5. Annie
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    Annie Diamond Member

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    Jeff, I agree with you. Problem is the states have a failing record at requiring accountability from the districts. I'd like to see the states pro-actively co-opt the DOEd. by creating the requirements with a more realistic way of teacher quality evaluations, help for lower income schools, and a rational way of testing-with minimum loss of teaching time.
     
  6. tpahl
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    tpahl Member

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    1. Government should not be in the business of certifying teachers. If a person wishes to teach and a parent wants that person to teach their child, the government should have no say in the matter.

    I would add to the negatives,

    5. The federal government has no authority nor does it even make sense to have education directed from a national level. The department of edcuation is unconstitutional and should be abolished as the GOP used to advocate up until 8 years ago.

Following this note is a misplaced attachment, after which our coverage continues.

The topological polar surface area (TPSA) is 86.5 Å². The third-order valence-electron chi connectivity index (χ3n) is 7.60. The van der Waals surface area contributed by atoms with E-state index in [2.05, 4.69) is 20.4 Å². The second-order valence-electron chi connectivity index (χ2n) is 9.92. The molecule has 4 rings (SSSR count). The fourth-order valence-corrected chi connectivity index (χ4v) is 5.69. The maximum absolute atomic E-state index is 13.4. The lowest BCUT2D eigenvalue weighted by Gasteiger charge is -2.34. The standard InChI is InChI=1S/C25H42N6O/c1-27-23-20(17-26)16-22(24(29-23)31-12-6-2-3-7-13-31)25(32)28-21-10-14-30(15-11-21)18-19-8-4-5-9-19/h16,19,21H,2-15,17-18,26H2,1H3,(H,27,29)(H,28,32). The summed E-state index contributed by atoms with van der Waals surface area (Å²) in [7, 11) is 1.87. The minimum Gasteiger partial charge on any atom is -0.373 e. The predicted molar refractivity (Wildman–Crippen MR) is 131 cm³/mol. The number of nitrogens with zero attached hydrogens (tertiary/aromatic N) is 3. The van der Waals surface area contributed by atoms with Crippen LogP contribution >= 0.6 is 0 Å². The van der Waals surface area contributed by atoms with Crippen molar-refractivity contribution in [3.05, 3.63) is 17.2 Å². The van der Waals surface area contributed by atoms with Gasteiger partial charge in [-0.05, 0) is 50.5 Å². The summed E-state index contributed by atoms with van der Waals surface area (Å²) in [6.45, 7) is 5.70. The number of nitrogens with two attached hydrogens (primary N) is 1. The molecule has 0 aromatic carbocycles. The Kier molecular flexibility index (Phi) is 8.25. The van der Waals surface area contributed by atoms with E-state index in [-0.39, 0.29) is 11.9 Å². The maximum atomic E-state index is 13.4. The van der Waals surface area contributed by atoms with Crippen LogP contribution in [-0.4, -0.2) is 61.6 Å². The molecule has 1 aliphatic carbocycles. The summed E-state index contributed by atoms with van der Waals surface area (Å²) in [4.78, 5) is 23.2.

6. If it takes more money to work properly as your #4 suggests, and Bushs 60% increase in the department of education was not enough for it to be properly funded at the federal level, then it is obviously a hugely inefficient way to get results in terms of results/dollar spent.

    I leave you with a quote from badnarik on education that I think puts things into perspective...

    source: http://www.purepolitics.com/MichaelBadnarik.htm
     
  7. tpahl
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    tpahl Member

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    Our nation for nearly the first 100 years essentially did not have any government education and it was not until about 50 years ago that we had a federal government involvement in education. Not only would it be great to get rid of the federal government involvement as many of you agree with Badnarik on (yet Bush disagrees strongly), but also for some of the state and local government to elliminate their hold on education and instead return it to a free market.

    Travis pahl
     
  8. Annie
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    Annie Diamond Member